The founding and rise of the Catholic Church in Cincinnati makes for interesting history. Fr. David Endres, Assistant Professor of Church History and Historical Theology at the Athenaeum, recently examined this history–the Bishop John Purcell (pictured) vs. Alexander Campbell public debate, the anti-Catholicism, the great rise in Catholic education here, and so on–at an Old St. Mary’s Young Adult Oratory event on Wednesday, October 1. What follows is the script of his talk.
Introduction: How Old is Your Church?
As Catholics, ours is a history as long as Christ’s presence on earth for we can look to no other founder than Christ himself. We were not founded by a Martin Luther, a John Calvin, or a John Wesley as in the case of the Lutherans, Calvinists, Methodists and their thousands of offshoot congregations that continue to splinter. We are not 100, 500, or even a thousand years old, but nearly 2,000 years old. We are the worldwide Church – the Catholic Church– a church that spans every continent and spans every age since the time of Christ. In a few words, this is the history of the universal church.
An Early Diocese: Cincinnati
But was does it mean to talk about the heritage of the Catholic Church in America, and especially here in the Archdiocese of Cincinnati? Unlike in Europe, where parish churches often celebrate 500 or even 1,000 years of existence, the Church in America is still relatively young. Until 1908, America was considered mission territory. We were not sending missionaries as much as receiving missionaries and mission funds from Europe. The Church in this locality was built by missionaries from Ireland and Germany and the generosity of Catholics in the Old World, especially the Leopoldine Society, the Xavier Society, and the Ludwig Society – all groups of lay men and women sacrificing for the Church in America.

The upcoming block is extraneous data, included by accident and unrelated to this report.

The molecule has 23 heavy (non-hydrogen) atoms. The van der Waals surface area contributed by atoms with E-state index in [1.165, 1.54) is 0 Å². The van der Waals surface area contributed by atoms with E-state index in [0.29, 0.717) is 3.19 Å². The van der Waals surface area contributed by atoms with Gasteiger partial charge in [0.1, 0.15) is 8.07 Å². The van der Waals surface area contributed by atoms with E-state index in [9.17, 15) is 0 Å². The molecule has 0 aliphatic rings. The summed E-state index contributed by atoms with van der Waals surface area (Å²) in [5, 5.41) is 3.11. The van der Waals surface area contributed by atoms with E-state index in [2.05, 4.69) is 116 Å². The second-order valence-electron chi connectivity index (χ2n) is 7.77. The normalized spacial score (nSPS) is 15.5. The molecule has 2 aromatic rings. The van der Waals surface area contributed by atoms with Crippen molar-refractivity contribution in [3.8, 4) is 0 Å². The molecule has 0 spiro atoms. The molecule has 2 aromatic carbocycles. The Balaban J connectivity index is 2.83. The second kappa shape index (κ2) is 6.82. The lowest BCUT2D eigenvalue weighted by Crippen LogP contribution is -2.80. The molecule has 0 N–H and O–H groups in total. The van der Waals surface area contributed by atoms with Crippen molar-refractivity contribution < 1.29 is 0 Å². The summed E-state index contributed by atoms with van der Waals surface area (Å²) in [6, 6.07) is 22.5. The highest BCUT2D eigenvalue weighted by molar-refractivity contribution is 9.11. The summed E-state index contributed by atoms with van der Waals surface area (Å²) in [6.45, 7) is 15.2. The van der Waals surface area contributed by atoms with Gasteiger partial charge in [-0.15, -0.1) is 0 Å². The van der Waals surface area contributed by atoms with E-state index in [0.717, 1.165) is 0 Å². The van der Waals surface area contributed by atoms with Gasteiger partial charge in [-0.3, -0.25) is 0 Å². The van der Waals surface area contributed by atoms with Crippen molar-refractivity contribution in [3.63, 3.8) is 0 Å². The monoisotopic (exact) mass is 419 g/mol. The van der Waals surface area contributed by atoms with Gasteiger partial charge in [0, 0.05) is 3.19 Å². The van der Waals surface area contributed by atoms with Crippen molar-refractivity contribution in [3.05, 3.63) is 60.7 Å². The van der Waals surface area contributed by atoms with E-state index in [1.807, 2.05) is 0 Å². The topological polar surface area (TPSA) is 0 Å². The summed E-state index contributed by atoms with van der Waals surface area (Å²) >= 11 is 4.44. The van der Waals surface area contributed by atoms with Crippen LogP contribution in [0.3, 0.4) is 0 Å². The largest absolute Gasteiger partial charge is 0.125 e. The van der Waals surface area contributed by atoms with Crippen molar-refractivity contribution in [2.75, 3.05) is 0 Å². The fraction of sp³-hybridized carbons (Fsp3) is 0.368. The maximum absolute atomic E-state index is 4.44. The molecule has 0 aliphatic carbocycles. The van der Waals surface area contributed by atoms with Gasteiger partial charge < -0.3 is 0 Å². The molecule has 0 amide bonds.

Though it is young by international standards, by America standards, our local Church is quite old. The Diocese of Cincinnati was established in 1821 – only about three decades after America’s first bishop John Carroll was consecrated in Baltimore. Though encompassing a smaller population in comparison, the Cincinnati Archdiocese is older than the dioceses of Chicago, Detroit, and Cleveland.
When the Diocese of Cincinnati was founded it encompassed all of the old Northwest Territory, including the entire states of Ohio, Indiana, Illinois, and Michigan. The diocese itself was created from the Diocese of Bardstown, Kentucky, which at one time was the only diocese west of the Appalachian Mountains.
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